Carrie Lam, the city’s pro-Beijing leader, described the scenes of vandalism as ‘heartbreaking and shocking’.
It was the second day in a row Beijing has hit back at Hunt for remarks he made about the unprecedented anti-Beijing protests that have rocked the former British colony.
While recognising that Hong Kong is part of China, on Tuesday Hunt warned of “serious consequences” if Beijing breaches the “legally binding agreement”.
The comments infuriated Beijing, which had already scolded Hunt for a “gross interference” when he voiced support for the protesters.
“He seems to be fantasising in the faded glory of British colonialism and in the bad habit of gesticulating while looking down on other countries’ affairs,” said foreign ministry spokesperson Geng Shuang at a regular briefing.
“I need to re-emphasise that Hong Kong has now returned to its motherland,” said Geng. “The rights and obligations returned to the British side under the declaration have all been fully implemented. The UK at every turn considers itself as a guardian which is nothing but a delusion.
“I want to ask Mr Hunt … during British colonial period, was there any democracy to speak of in Hong Kong?”
In response, the UK government summoned China’s ambassador for a dressing-down on Wednesday.
Under the terms of the 1997 handover deal from British to Chinese rule, which established a “one country, two systems” framework, Hong Kong enjoys rights and liberties unseen in mainland China.
Protesters have accused Beijing of reneging on that deal with the help of unelected leaders.
The UK’s Foreign and Commonwealth Office said Ambassador Liu Xiaoming was summoned on Wednesday over “unacceptable and inaccurate” comments relating to Hong Kong’s pro-democracy protests.
Liu also accused Hunt of interfering in Hong Kong’s affairs and supporting “violent lawbreakers”, saying at a rare press briefing in London on Wednesday that the UK should “show respect” and keep its “hands off” the semi-autonomous territory.
Apparently unfazed by Liu’s remarks, Hunt – who is currently campaigning to become the UK’s next prime minister – reiterated his criticism in a Twitter post following the briefing, saying:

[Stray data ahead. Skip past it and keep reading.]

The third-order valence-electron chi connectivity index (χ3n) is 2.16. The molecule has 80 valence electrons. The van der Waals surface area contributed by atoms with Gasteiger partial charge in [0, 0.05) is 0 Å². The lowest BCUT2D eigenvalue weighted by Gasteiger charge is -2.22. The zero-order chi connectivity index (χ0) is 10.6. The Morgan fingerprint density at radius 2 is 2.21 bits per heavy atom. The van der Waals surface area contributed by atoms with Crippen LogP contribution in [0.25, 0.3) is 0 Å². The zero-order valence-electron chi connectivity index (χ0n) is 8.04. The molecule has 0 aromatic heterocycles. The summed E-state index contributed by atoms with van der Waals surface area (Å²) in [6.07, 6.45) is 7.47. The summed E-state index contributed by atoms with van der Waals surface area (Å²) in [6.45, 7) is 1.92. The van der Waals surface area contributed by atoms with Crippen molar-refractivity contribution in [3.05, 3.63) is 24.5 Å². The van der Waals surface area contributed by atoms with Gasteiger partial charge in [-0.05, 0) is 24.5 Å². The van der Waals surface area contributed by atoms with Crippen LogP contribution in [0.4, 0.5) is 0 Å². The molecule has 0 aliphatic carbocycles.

“Message to Chinese govt: good relations between countries are based on mutual respect and honouring the legally binding agreements between them. That is the best way to preserve the great relationship between the UK and China”.
Message to Chinese govt: good relations between countries are based on mutual respect and honouring the legally binding agreements between them. That is the best way to preserve the great relationship between the UK and China
— Jeremy Hunt (@Jeremy_Hunt) July 3, 2019
Demonstrations erupted last month over a controversial extradition bill that would allow suspects to be extradited to mainland China for trial, prompting fears that, if passed, the legislation could be used to target Beijing’s political opponents.
The protests reached their peak on Monday, when demonstrators stormed the city’s legislature, smashing windows, leaving anti-Beijing messages on walls such as “Hong Kong is not China” and briefly hanging the territory’s colonial-era flag.
Police in Hong Kong said they arrested 12 people in connection with the incidents on July 1, although it was unclear if those arrested were among the protesters who smashed their way into the legislature building.
Eleven men and one woman were taken into custody over a “violent incident”, the police said.
The police said they had also arrested six people linked to incidents the day before and eight others suspected of being involved in the illegal online disclosure of police officers’ private information.